Right To Ask Why

In the recent primaries, Hillary Clinton garnered 18 million and, despite some strategic flaws, she hung in there–all the way into June. All the press talked about was her “loss.” But what a fighter she was. For weeks after the last primary, people analyzed where it all “unraveled” for her. She was not my favorite candidate, but I think it was a good fight. Does blame always have to be assigned? I don’t think so. She did very well.

In another example, is a 20-year marriage that ends in divorce a total mistake? What if the divorce was amicable, the children were young adults before it happened, and everyone was provided for? It is sad, but you can’t call all 20 years a mistake. Good people were created and educated. Real estate was bought and sold. Life lessons were learned. Was it a total victory? Perhaps not. Was it a total loss? I don’t think so. Our willingness to accept this black and white labeling is a terrible habit that we must change.

A Voice Of Reason

Think of all you’ve been told about energy and oil and how Americans are under the thumb of other countries. This is right. This is wrong. This is too expensive. This is too complicated. It’s all we hear. How about listening to this statement from Jack Fisher, Executive Vice President of the Ohio Farm Bureau Federation?. In the July/August issue of “Our Ohio,” Mr. Fisher notes:

“Today, 10.4 billion barrels of oil sit untapped in a tiny piece of the Artic National Wildlife Refuge. Eighty-six billion barrels lie untouched off our coasts. One trillion barrels of shale oil go unused in our western states. Our reserves are three times those of Saudia Arabia, yet we are content spending $500 billion a year to import foreign supplies.

“American coal, of which we have a 200-year supply, can be liquefied into fuel that’s competitive with $54 oil. When burned to make electricity, coal is 70 percent cleaner than it was 30 years ago. Still we’re happy to obstruct mining and combustion.

“Nuclear, arguably the most efficient and green source of energy, is held captive to needless fears. Even Greenpeace founder Patrick Moore says we’ve mistakenly lumped energy with weapons, ’as if all things nuclear were evil.’ Safety concerns were answered when Hurricane Katrina plowed through three reactors, causing no harm. But despite its economic, environmental and safety attributes, nuclear accounts for only about 25 percent of our electricity because we won’t build new generation plants.

“Even our newest power sources aren’t immune to impediments. Next-generation energy–which can help wean us from fossil fuels–isn’t maximized because grain-based fuels wrongly receive the brunt of the blame for rising food prices, or wind turbines are stymied because they might bother someone’s view.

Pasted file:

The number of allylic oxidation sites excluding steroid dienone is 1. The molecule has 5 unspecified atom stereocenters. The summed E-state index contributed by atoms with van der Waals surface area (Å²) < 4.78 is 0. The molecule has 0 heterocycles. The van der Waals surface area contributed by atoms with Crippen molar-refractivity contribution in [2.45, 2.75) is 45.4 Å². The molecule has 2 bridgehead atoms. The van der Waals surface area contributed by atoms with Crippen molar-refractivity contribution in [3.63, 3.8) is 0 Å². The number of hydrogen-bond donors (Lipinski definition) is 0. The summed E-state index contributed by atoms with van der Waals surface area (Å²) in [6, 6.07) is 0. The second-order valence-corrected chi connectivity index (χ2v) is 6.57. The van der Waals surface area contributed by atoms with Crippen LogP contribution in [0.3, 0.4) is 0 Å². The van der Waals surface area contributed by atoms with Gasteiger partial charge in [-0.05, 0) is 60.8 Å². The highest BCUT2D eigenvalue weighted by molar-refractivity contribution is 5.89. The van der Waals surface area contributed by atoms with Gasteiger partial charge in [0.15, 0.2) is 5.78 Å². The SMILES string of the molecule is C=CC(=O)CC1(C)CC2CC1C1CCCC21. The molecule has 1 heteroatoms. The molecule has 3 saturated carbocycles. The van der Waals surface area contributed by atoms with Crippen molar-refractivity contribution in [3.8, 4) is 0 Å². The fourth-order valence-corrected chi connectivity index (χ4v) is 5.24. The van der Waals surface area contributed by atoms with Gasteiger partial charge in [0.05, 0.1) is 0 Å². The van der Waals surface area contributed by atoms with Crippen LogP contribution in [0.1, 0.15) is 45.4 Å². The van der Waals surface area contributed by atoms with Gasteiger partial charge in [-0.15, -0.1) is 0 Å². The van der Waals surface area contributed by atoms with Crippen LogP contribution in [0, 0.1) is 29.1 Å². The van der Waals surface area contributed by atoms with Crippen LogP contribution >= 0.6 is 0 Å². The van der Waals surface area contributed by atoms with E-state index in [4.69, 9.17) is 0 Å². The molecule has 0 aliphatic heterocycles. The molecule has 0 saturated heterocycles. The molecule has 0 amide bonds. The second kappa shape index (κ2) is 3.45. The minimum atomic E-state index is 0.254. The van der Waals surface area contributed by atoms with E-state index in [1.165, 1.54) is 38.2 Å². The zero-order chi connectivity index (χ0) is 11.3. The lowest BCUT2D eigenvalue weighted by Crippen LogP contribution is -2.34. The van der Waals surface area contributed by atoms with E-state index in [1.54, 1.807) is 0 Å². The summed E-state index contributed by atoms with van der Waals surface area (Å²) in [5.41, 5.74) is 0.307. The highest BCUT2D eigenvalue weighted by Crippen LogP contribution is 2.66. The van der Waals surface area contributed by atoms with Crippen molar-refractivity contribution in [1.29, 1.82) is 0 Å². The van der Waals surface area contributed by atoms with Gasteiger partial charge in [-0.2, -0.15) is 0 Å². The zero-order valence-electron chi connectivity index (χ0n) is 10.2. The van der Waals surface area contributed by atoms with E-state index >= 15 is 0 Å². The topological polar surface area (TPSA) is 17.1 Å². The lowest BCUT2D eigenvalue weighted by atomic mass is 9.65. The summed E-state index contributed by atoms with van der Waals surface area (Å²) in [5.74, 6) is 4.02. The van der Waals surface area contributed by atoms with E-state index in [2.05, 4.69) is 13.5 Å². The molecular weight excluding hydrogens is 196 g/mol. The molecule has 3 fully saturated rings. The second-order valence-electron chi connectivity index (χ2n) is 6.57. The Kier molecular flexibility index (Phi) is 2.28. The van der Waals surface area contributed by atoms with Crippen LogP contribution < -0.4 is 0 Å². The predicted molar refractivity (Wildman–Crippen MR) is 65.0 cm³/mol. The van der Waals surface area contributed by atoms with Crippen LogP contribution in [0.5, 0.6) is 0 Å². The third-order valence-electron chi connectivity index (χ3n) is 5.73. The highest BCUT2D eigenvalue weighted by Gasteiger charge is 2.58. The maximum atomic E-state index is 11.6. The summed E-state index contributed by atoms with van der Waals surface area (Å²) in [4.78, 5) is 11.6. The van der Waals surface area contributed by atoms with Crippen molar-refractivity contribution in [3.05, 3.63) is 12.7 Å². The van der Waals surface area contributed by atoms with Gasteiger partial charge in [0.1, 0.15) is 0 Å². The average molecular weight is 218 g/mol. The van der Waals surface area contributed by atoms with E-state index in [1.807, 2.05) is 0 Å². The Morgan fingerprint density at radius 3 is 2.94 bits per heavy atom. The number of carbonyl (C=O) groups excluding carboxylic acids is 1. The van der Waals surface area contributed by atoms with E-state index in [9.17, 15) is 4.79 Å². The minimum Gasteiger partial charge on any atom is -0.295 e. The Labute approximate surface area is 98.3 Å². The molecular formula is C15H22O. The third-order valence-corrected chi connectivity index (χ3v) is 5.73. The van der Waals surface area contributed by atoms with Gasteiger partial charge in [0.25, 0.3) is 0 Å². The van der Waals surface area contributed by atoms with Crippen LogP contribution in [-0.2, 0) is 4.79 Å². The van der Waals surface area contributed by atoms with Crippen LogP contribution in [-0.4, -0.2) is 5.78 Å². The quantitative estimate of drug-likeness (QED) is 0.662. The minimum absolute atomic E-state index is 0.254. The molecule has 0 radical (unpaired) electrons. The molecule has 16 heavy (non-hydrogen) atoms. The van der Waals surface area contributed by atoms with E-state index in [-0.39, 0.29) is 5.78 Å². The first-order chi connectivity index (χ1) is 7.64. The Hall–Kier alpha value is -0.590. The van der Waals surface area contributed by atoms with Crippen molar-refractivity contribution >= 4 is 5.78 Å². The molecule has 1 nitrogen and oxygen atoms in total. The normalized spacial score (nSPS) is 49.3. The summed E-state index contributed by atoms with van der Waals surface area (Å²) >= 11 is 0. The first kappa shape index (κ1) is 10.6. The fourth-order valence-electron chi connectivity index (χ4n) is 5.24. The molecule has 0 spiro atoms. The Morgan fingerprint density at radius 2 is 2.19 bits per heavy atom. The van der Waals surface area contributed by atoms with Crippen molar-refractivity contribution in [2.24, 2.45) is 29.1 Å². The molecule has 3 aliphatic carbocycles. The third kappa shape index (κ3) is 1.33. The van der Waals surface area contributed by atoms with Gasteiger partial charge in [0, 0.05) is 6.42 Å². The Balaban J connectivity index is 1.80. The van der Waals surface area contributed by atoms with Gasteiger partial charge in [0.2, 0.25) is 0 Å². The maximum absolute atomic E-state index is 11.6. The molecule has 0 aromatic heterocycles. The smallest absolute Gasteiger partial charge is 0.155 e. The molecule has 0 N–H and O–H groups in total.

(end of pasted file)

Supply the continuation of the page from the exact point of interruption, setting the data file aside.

“Remarkable isn’t it, that these vast energy supplies are in our grasp, yet go unused. More remarkable is that these resources are rendered useless because we said it’s OK to squander them.

“We don’t drill, we don’t mine, we don’t build, and we don’t develop because of laws and regulations that keep our immense energy stockpiles and promising new sources on the shelf. In other words, our energy afflictions are largely self-inflicted.

“We are strangely tolerant of what I believe is poor public policy. While other nations exploit every BTU they can lay their hands on, we handcuff ourselves. America, in my thinking the nation most capable of conscientious capitalism, refuses to adopt policies that bring balance to the energy-environment equation. Somehow it’s become popular to believe that using something equates to destroying it. That line of thinking may have been affordable at two bucks a gallon, but not anymore. Today’s world requires a commitment to stewardship–where we manage resources in a wise, sustainable fashion, but also use them for our benefit. We have the knowledge, skills and technology to cope with energy challenges without ruining the planet. And we have responsibilities to demand policies that act on this truth.”

Be A Leader

That is pretty good stuff. So what are you going to do? Are you just going to shake your head and say it’s all too bad, and we’re too far down the line to change or fix anything? I have an idea. What if we demand more from the people we elect to represent us in these key areas? What if we get involved to the point where we write, e-mail, and call them and ask where they stand on these issues? What if they begin to feel the pressure of an informed constituency? You make sure that insurance and mortgages are paid to have something to hand your children when you die, so how about handing off a self-sustainable, stalwart nation, whose stewardship is unparalleled? Isn’t it time we identified what is in the way and what can move us forward?

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